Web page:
The recent political scandal in Illinois has made me question what I think it means to be a “good person.” Gov. Blago has shown little remorse for his actions, even calling himself innocent in spite of evidence that clearly paints him otherwise.
My Question – Is being a good person the absence of negative thoughts or the will power to stop yourself from acting on negative thoughts? If it is the latter, I am relieved. If it is the former, I’m afraid for humanity.
I am not nearly as good as people give me credit for. I’ve said things and done things in my life that I’m not proud of, some that haunt me and probably always will. From time to time, I have not-so-saintly-thoughts and share them with Mark, only to have him bring me back down to earth and realize that what I was thinking was absurd. Thank God for that. Most of the time though, I talk myself out of negative actions before the thoughts ever escape my lips. I’m not talking about hurting anyone here – I’m talking about things like knowing but not telling the waitress she gave us back too much change at dinner.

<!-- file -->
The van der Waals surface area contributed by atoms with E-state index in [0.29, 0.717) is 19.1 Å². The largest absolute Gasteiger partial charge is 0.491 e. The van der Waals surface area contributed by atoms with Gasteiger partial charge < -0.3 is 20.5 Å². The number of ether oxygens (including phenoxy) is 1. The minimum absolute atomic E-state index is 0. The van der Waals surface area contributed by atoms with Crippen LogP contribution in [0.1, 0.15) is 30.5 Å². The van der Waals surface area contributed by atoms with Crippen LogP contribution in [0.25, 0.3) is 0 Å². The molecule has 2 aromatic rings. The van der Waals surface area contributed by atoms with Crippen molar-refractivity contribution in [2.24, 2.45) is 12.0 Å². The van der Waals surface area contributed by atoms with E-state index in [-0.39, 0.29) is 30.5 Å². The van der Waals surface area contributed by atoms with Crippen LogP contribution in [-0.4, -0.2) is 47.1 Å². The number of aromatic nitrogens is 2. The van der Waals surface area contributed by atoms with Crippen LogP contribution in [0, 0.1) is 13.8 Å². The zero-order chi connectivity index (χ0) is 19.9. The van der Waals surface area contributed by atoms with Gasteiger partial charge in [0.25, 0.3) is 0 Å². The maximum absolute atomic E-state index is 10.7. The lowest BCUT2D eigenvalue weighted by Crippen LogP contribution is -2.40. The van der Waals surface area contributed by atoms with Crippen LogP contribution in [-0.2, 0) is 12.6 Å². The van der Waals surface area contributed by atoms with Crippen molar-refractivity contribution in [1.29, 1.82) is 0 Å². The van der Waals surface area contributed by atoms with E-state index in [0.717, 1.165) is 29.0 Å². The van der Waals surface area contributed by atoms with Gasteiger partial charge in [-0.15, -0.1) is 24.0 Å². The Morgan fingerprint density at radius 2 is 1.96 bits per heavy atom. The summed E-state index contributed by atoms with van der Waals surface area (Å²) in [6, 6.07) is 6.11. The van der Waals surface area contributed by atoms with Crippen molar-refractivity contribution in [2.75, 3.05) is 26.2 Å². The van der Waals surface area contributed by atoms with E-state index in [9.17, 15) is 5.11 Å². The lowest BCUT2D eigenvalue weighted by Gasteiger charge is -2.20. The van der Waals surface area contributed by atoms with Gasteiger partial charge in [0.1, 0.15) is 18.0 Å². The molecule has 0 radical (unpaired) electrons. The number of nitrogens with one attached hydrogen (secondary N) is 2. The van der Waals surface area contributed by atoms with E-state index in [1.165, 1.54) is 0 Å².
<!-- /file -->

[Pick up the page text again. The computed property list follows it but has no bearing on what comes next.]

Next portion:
Does that mean I am a good person for going to him before acting or that I am a bad person for thinking something negative in the first place? What does this mean for someone with a negative support system? Or no support system? Gov. Blago’s wife seemed to be just as corrupt as he was, accepting bribes in the form of business for her real estate firm.
Maybe there is a gray area between good and bad. If you have done something negative in the past, can you ever be a truly “good” person if the things you have done are still causing harm to those people? (Surely Illinois politics will suffer for generations from the recent wave of corruption.) If not, is it acceptable to get comfortable in this gray area or should we always be striving for what is good if our attempts will be fruitless?
Maybe being good is more about being truly sorry for doing negative things and not doing them more often than doing them. I hope Gov. Blago can turn over a new leaf and ask the people of Illinois for forgiveness. Even if it is from prison.